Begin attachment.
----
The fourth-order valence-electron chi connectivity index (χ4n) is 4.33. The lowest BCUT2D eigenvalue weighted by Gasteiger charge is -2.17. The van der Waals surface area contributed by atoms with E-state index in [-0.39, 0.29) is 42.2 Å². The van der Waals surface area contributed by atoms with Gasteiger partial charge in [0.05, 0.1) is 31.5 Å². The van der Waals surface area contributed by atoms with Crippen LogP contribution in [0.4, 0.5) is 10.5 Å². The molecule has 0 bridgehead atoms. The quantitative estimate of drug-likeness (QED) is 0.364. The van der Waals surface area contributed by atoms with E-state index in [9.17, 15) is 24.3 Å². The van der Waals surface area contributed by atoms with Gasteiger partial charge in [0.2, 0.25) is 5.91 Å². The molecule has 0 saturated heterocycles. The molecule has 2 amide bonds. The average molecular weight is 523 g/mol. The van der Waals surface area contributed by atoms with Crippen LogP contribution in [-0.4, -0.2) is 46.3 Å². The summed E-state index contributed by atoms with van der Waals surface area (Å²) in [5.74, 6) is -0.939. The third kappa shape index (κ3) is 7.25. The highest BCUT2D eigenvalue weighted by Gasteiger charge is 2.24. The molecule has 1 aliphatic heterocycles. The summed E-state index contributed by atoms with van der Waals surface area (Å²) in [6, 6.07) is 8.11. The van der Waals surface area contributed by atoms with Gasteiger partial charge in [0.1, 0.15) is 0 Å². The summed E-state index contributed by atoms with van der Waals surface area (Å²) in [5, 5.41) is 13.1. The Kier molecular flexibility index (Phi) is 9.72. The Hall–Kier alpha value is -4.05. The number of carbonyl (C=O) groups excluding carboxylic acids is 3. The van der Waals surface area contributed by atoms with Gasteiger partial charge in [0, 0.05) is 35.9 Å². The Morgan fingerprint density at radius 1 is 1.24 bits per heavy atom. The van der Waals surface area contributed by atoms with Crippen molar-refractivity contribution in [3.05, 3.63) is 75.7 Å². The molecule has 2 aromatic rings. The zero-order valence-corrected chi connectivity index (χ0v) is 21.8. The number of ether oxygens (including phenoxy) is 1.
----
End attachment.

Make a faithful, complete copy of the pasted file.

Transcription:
The fourth-order valence-electron chi connectivity index (χ4n) is 4.33. The lowest BCUT2D eigenvalue weighted by Gasteiger charge is -2.17. The van der Waals surface area contributed by atoms with E-state index in [-0.39, 0.29) is 42.2 Å². The van der Waals surface area contributed by atoms with Gasteiger partial charge in [0.05, 0.1) is 31.5 Å². The van der Waals surface area contributed by atoms with Crippen LogP contribution in [0.4, 0.5) is 10.5 Å². The molecule has 0 bridgehead atoms. The quantitative estimate of drug-likeness (QED) is 0.364. The van der Waals surface area contributed by atoms with E-state index in [9.17, 15) is 24.3 Å². The van der Waals surface area contributed by atoms with Gasteiger partial charge in [0.2, 0.25) is 5.91 Å². The molecule has 0 saturated heterocycles. The molecule has 2 amide bonds. The average molecular weight is 523 g/mol. The van der Waals surface area contributed by atoms with Crippen LogP contribution in [-0.4, -0.2) is 46.3 Å². The summed E-state index contributed by atoms with van der Waals surface area (Å²) in [5.74, 6) is -0.939. The third kappa shape index (κ3) is 7.25. The highest BCUT2D eigenvalue weighted by Gasteiger charge is 2.24. The molecule has 1 aliphatic heterocycles. The summed E-state index contributed by atoms with van der Waals surface area (Å²) in [6, 6.07) is 8.11. The van der Waals surface area contributed by atoms with Gasteiger partial charge in [0.1, 0.15) is 0 Å². The summed E-state index contributed by atoms with van der Waals surface area (Å²) in [5, 5.41) is 13.1. The Kier molecular flexibility index (Phi) is 9.72. The Hall–Kier alpha value is -4.05. The number of carbonyl (C=O) groups excluding carboxylic acids is 3. The van der Waals surface area contributed by atoms with Gasteiger partial charge in [0, 0.05) is 35.9 Å². The Morgan fingerprint density at radius 1 is 1.24 bits per heavy atom. The van der Waals surface area contributed by atoms with Crippen molar-refractivity contribution in [3.05, 3.63) is 75.7 Å². The molecule has 2 aromatic rings. The zero-order valence-corrected chi connectivity index (χ0v) is 21.8. The number of ether oxygens (including phenoxy) is 1.